While breaches of Syria’s copyright protection laws are commonplace throughout the country – record shops are full of pirated CDs on sale at knock-off prices – recording artists are reluctant to take their cases to court because of the notoriously slow, bureaucratic process.
“It’s not like we are asking for a washing machine that will still work after four years of litigation,” Rajoub said. “By the time the case comes up for review, the album will be long forgotten by the audience.”
Recording artists are not the only ones to be affected by the lack of mechanisms for implementing Syria’s Intellectual Property Protection Law in the music industry. Damascus-based music producer Ahmad Sunduk forked out SYP 712,500 (USD 15,000) to make two albums four years ago, but has yet to profit from the investment because cheaper pirated copies of his music are easily available throughout the country. Like Rajoub, Sunduk is reluctant to go to court.
“It’s not my job to search for every retailer that copied my album, sue him and then wait for a year or more until a judgment is made,” he said. “By then copies of the album will already have spread throughout the market.”
Tahany Sinjab, founder of Syria’s first record company Majal, tried to solve the problem of illegal pirating by providing music shops in Syria with a higher profit margin on the sale of original CDs by local artists. The company sold its CDs to retailers for SYP 200 (USD 4.20) and asked retailers to sell them for SYP 250 (USD 5.30), offering retailers prone to counterfeiting a profit of SYP 50 (USD 1.10). The plan failed to penetrate the market, however, and illegal copies continued to sell. Less than two years after it was established, Majal went bankrupt in early 2008.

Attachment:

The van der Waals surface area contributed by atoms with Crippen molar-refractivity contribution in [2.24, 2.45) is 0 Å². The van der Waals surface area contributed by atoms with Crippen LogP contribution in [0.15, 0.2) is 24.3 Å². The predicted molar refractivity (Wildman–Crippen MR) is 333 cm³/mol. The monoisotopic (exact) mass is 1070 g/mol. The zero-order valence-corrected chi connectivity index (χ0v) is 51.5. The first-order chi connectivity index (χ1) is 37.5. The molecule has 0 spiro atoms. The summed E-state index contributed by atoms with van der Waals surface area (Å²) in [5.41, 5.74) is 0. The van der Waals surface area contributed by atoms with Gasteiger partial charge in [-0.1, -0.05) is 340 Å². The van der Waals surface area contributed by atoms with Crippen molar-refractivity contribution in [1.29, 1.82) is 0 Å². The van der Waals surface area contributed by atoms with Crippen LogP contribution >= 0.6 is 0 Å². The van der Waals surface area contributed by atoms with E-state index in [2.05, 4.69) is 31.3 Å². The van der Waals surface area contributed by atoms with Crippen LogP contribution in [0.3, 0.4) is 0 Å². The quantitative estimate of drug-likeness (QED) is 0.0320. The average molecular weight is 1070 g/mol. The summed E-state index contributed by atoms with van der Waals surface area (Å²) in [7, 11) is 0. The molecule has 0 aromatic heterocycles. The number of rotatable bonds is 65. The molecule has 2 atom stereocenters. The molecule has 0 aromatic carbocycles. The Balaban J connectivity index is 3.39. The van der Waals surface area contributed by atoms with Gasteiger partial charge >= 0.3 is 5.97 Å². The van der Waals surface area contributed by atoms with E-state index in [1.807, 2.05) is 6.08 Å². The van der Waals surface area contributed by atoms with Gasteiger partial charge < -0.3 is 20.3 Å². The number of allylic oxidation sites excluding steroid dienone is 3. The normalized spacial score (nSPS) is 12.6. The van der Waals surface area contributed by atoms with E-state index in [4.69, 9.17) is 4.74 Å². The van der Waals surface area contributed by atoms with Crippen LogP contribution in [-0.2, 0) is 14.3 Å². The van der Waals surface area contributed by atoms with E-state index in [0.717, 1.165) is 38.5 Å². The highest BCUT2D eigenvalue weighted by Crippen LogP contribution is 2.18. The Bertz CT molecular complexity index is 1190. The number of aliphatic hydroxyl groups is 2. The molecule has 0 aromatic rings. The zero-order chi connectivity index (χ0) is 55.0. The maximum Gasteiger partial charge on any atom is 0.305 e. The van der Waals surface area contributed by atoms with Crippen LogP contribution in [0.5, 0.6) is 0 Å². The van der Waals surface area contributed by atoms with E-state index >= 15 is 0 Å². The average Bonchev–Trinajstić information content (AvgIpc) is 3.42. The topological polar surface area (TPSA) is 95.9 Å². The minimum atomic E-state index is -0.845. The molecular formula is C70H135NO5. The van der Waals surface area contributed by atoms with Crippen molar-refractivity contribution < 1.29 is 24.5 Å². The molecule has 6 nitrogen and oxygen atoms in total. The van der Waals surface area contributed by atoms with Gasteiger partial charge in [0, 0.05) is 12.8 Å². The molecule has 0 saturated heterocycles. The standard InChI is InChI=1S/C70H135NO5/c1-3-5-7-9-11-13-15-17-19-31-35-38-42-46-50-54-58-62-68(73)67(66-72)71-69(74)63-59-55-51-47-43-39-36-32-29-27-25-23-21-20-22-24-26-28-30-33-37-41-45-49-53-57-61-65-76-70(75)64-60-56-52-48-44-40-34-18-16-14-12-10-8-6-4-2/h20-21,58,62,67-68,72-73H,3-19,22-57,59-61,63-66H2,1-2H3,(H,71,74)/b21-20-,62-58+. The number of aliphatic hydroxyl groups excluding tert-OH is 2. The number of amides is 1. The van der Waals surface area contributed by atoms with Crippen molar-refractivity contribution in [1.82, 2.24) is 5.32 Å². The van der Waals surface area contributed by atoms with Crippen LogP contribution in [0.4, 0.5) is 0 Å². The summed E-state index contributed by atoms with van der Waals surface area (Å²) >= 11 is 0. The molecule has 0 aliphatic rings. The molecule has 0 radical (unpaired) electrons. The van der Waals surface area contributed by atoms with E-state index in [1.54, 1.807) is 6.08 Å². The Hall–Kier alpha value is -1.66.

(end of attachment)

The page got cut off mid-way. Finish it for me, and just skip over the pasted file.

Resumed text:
Not deterred by the failure of Majal, Sunduk recently launched Mais al-Reem, a new Syrian record company. Banding together with some of the country’s most acclaimed musicians, the company is lobbying the directorate for the strict implementation of the Intellectual Property Rights Law.
Naddaf said the directorate “welcomes all requests”. He added that a new draft law for the establishment of a special committee charged with monitoring illegal pirating activities and implementing Syria’s copyright protection laws is under consideration. Just when the committee will start operating, however, is uncertain, with Naddaf estimating that it could take up to two or three years to get off the ground.
“In the end, if I lose too much money I’ll close my company and start a new business,” Sunduk said. “The only loser here is the Syrian music scene.”
For more information about Mais al-Reem log on to www.alkhaimeh.com.
This article was published in Syria Today magazine
|Protecting Intellectual Property|
|As well as the Intellectual Property Protection Law of 2001, Syria is also a signatory to various international intellectual property rights protection agreements, such as the 1961 Rome Convention for the Protection of Performers, Producers of Phonograms and Broadcasting Organizations, and the 1971 Berne Convention for the Protection of Literary and Artistic Works.|